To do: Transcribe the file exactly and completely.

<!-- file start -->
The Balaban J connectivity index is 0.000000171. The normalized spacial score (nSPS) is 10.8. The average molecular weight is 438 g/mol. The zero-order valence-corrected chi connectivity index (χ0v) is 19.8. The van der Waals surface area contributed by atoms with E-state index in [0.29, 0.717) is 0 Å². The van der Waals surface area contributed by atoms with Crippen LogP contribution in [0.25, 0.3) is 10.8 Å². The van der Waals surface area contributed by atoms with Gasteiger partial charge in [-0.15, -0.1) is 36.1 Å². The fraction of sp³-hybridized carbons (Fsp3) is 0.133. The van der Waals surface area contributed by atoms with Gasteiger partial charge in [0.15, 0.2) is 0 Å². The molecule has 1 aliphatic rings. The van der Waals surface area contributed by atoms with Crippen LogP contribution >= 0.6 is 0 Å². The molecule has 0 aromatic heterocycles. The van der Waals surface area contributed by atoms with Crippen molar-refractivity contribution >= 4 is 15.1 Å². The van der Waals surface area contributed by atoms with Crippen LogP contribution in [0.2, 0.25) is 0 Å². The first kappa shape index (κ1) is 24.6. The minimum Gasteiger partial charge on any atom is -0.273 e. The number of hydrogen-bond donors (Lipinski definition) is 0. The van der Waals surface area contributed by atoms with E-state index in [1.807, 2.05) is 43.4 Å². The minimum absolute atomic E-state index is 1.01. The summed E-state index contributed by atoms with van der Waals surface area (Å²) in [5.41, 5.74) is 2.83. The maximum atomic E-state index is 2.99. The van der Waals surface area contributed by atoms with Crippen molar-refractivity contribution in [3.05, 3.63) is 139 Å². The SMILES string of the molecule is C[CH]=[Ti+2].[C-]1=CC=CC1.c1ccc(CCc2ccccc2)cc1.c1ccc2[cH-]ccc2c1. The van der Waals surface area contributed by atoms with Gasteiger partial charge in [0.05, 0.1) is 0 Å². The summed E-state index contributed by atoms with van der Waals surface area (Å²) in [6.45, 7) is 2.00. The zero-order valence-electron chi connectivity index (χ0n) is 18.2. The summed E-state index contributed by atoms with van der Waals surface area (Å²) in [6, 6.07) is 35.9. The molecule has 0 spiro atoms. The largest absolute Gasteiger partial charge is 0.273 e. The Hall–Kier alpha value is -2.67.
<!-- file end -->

The Balaban J connectivity index is 0.000000171. The normalized spacial score (nSPS) is 10.8. The average molecular weight is 438 g/mol. The zero-order valence-corrected chi connectivity index (χ0v) is 19.8. The van der Waals surface area contributed by atoms with E-state index in [0.29, 0.717) is 0 Å². The van der Waals surface area contributed by atoms with Crippen LogP contribution in [0.25, 0.3) is 10.8 Å². The van der Waals surface area contributed by atoms with Gasteiger partial charge in [-0.15, -0.1) is 36.1 Å². The fraction of sp³-hybridized carbons (Fsp3) is 0.133. The van der Waals surface area contributed by atoms with Gasteiger partial charge in [0.15, 0.2) is 0 Å². The molecule has 1 aliphatic rings. The van der Waals surface area contributed by atoms with Crippen LogP contribution >= 0.6 is 0 Å². The molecule has 0 aromatic heterocycles. The van der Waals surface area contributed by atoms with Crippen molar-refractivity contribution >= 4 is 15.1 Å². The van der Waals surface area contributed by atoms with Crippen LogP contribution in [0.2, 0.25) is 0 Å². The first kappa shape index (κ1) is 24.6. The minimum Gasteiger partial charge on any atom is -0.273 e. The number of hydrogen-bond donors (Lipinski definition) is 0. The van der Waals surface area contributed by atoms with E-state index in [1.807, 2.05) is 43.4 Å². The minimum absolute atomic E-state index is 1.01. The summed E-state index contributed by atoms with van der Waals surface area (Å²) in [5.41, 5.74) is 2.83. The maximum atomic E-state index is 2.99. The van der Waals surface area contributed by atoms with Crippen molar-refractivity contribution in [3.05, 3.63) is 139 Å². The SMILES string of the molecule is C[CH]=[Ti+2].[C-]1=CC=CC1.c1ccc(CCc2ccccc2)cc1.c1ccc2[cH-]ccc2c1. The van der Waals surface area contributed by atoms with Gasteiger partial charge in [0.05, 0.1) is 0 Å². The summed E-state index contributed by atoms with van der Waals surface area (Å²) in [6.45, 7) is 2.00. The zero-order valence-electron chi connectivity index (χ0n) is 18.2. The summed E-state index contributed by atoms with van der Waals surface area (Å²) in [6, 6.07) is 35.9. The molecule has 0 spiro atoms. The largest absolute Gasteiger partial charge is 0.273 e. The Hall–Kier alpha value is -2.67.